Three Things Tuesday #2

Written by Natalie Luhrs

I'm a lifelong geek with a passion for books and social justice.
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January 12, 2016

A photo posted by Natalie L. (@apis_mellifera) on

What am I interested in this week? Read on and see!

Bullet Journal

I’m giving this system a try after several years of looking at it and finding it intriguing–I had a partially used Leuchtturm1917 journal sitting on the shelf. I’d gotten it about this time last year and had been using it for random doodles, so I was able to repurpose into a Bullet Journal through page removal and deployment of paperclips to hold together the pages I wasn’t able to remove.

I’ve been browsing some bullet journal focused blogs but am trying to otherwise stay away from the rabbit hole that is planner enthusiast blogs/Instagram/Pinterest. I neither need nor want to go down the road where updating my planner is my primary leisure activity–the whole point of a planner is so I know what I have going on so I can get shit done. I am fascinated by how this particular community seems to be mostly female, though, and I do wonder if that has to do with the fact that women generally take on a lot more emotional labor than men and usually have a lot more things of which to keep track. And if you have to keep a lot of lists or a schedule so you don’t fall behind, you may as well make the act of keeping those lists and schedules enjoyable–therefore, pretty planners.

Goats in Trees Calendar

Seriously, this is the best calendar I could have gotten for work. It’s going to be a bumpy ride this year at day job, so the combined absurdity and chill of goats in trees is perfect.

Tiny Daily Habits

This is an e-course I’m taking that is all about establishing small positive habits. So far, it’s great–the habit I’m working on in January is a small drawing every day with the goal of doing a small drawing every day this year. It’s a really positive class and if you want to follow my progress, I’m holding myself accountable by posting pictures to Instagram.

I guess these three things are emblematic what I want from 2016: develop positive habits, more structure, and yet still be able to embrace life as it happens. I’ll get there, one way or another.

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4 Comments

  1. Sunita

    I think that a lot of the current planner mania has been adopted by scrapbookers, which accounts for at least some of the female dominance in the online planner community. I’ve followed a major Filofax-oriented blog for years, and it is still pretty old-school and there are plenty of men (I don’t know what the split is, but both men and women post and comment). In fact, the collision between the multi-color, washi-tape planner people and the old-style Filofax people has been amusing to watch. They’ve learned to coexist but it was definitely a clash of cultures! There are plenty of women who don’t beautify their planners, but very few men seem to go the other way.

    Also, the success of Etsy and other maker-culture platforms have meant that people can develop side interests and businesses in making covers, inserts, etc. And that group tends to be women-dominated, as is Pinterest.

    • Natalie Luhrs

      Sunita, I was wondering about the collision of scrapbookers with planner people–so many people mention keeping their planners as a record!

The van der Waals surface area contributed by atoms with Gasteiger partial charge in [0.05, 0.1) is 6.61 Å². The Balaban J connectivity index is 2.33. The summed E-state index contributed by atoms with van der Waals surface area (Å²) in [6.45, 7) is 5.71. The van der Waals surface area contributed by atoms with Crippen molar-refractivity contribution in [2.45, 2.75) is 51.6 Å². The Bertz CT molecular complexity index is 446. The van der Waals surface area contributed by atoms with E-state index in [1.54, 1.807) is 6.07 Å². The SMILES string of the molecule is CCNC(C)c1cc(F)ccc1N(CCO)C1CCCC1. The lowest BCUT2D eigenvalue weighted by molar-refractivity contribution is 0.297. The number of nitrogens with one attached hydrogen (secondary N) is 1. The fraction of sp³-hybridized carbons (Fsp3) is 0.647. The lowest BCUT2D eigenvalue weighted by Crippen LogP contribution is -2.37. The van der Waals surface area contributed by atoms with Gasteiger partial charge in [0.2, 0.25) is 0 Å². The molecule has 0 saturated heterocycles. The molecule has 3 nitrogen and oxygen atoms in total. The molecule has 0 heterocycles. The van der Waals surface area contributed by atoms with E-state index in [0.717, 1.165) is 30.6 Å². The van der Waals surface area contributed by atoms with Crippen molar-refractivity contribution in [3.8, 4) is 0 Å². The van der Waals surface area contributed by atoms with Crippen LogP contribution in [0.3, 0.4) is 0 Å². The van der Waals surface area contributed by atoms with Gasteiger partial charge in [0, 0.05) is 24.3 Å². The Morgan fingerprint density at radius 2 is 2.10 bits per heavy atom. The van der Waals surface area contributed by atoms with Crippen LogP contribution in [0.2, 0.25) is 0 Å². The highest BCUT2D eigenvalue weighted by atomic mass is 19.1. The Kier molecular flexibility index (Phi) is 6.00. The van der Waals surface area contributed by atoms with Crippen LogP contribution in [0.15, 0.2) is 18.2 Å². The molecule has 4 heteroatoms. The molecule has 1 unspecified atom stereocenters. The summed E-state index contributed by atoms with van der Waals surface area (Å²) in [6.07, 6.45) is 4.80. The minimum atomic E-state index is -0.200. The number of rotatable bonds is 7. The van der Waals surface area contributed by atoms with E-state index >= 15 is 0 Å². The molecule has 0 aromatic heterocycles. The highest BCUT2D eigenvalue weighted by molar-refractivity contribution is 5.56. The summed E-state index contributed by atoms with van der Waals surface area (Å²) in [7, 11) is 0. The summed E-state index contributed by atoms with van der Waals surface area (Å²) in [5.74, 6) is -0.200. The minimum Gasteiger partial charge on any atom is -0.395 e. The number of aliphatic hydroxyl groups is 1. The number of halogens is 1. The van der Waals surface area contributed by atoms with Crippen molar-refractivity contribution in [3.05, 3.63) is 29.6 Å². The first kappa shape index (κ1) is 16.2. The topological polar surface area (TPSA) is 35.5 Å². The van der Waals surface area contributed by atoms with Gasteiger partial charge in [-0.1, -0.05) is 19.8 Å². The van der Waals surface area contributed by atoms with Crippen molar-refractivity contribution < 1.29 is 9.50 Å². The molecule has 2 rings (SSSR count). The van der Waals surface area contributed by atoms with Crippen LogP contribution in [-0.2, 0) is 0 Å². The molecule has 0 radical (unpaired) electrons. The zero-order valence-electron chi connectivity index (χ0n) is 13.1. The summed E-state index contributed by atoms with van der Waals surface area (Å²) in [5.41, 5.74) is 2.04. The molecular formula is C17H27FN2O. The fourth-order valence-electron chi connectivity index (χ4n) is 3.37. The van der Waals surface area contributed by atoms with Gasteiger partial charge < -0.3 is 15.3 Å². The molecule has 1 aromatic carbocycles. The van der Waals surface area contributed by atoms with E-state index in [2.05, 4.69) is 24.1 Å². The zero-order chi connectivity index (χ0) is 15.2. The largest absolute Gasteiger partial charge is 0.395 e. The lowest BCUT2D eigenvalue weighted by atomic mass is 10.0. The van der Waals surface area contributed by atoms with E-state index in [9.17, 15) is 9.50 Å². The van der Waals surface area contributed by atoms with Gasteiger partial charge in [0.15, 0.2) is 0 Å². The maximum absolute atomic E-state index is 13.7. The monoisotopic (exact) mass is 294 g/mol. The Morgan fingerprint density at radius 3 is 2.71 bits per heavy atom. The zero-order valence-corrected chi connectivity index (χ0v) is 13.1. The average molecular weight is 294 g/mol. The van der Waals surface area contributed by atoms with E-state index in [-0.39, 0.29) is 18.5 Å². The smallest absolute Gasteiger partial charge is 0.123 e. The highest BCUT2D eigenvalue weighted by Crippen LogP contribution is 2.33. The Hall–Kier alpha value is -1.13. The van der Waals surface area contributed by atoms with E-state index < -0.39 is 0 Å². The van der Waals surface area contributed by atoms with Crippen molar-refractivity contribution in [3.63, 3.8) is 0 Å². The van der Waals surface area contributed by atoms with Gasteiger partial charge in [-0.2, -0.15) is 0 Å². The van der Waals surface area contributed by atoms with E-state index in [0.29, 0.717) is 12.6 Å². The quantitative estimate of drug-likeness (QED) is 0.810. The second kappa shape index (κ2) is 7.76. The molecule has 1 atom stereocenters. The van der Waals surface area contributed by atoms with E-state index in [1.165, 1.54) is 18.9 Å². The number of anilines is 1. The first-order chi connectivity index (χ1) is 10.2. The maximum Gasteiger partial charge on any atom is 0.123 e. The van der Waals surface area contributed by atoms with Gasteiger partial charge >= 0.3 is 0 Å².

I find it all so fascinating.

  2. Sunita

    @Natalie Luhrs: Oh, I do too! There are a number of different strands converging in the productivity discussions: the GTD/42 Folders groups, the Filofax/DayTimer/etc. people, the scrapbookers, notebook people, and other more generally artistic types. The Bullet Journal really took off, and I can see why. Even if you don’t use the whole system, it helps you think about different ways to manage your ToDo list, which just about anyone who plans in writing (on paper or electronically) needs. I like the different codes, and while I don’t use the full BJ layout, I use the codes in my daily ToDo list, which I keep separate from my daily planner.

    I was thinking about your emotional labor point. I don’t know if it’s emotional labor per se or the fact that women are often juggling a variety of different types of tasks as well as overseeing other peoples’ schedules (which of course is emotional labor), so varied colors and categories may be more important there. But you also need a fair amount of discretionary time you can and are willing to dedicate to planner upkeep in order to manage the artistic, sticker- and washi-heavy ones.

    • Natalie Luhrs

      Sunita, I tend to view the massively decorated planners as aspirational in nature–so often, the people with the hugely artistic and washi’d up planners seem to have updating their planner as their primary leisure activity and, naturally, not everyone is going to go down that road. I use washi tape and some colored pens, but my planner tends to functional first and decorated second. And it doesn’t take but 5 seconds to stick down a piece of tape, too. And stickers. I like stickers (and they’re cheap).

      I find it fascinating that when you look at the GTD/42 Folders communities–which I’ve stuck my nose into every so often over the years–that when the men talk about the sorts of things they use their planning systems for, it’s almost always for work that generates income or is a passion project. I also find it really interesting that these different systems are developed and initially publicized by men–GTD, 42 Folders, hipster PDA, Bullet Journal–and then women take them and morph them into something very different. I know it’s not as binary as I’m making it seem to be, but there does seem to be a division along gender lines.

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